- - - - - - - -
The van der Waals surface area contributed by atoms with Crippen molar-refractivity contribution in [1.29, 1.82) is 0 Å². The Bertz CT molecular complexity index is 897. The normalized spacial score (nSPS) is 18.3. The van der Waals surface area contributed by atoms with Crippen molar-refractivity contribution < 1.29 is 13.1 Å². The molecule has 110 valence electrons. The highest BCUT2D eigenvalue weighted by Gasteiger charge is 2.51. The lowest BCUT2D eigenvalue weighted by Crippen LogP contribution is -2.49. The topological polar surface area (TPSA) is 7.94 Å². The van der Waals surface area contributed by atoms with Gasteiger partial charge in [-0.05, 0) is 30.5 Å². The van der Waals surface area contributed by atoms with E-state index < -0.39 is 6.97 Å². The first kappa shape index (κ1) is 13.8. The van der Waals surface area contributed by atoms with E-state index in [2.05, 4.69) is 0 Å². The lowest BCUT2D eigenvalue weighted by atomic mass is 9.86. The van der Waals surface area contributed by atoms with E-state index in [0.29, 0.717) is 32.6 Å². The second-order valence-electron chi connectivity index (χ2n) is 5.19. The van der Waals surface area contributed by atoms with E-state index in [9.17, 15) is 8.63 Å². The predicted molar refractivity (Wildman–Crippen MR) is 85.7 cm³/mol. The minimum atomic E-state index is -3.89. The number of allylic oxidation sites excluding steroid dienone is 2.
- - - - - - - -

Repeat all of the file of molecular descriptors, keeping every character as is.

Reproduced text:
The van der Waals surface area contributed by atoms with Crippen molar-refractivity contribution in [1.29, 1.82) is 0 Å². The Bertz CT molecular complexity index is 897. The normalized spacial score (nSPS) is 18.3. The van der Waals surface area contributed by atoms with Crippen molar-refractivity contribution < 1.29 is 13.1 Å². The molecule has 110 valence electrons. The highest BCUT2D eigenvalue weighted by Gasteiger charge is 2.51. The lowest BCUT2D eigenvalue weighted by Crippen LogP contribution is -2.49. The topological polar surface area (TPSA) is 7.94 Å². The van der Waals surface area contributed by atoms with Gasteiger partial charge in [-0.05, 0) is 30.5 Å². The van der Waals surface area contributed by atoms with E-state index < -0.39 is 6.97 Å². The first kappa shape index (κ1) is 13.8. The van der Waals surface area contributed by atoms with E-state index in [2.05, 4.69) is 0 Å². The lowest BCUT2D eigenvalue weighted by atomic mass is 9.86. The van der Waals surface area contributed by atoms with E-state index in [0.29, 0.717) is 32.6 Å². The second-order valence-electron chi connectivity index (χ2n) is 5.19. The van der Waals surface area contributed by atoms with E-state index in [9.17, 15) is 8.63 Å². The predicted molar refractivity (Wildman–Crippen MR) is 85.7 cm³/mol. The minimum atomic E-state index is -3.89. The number of allylic oxidation sites excluding steroid dienone is 2.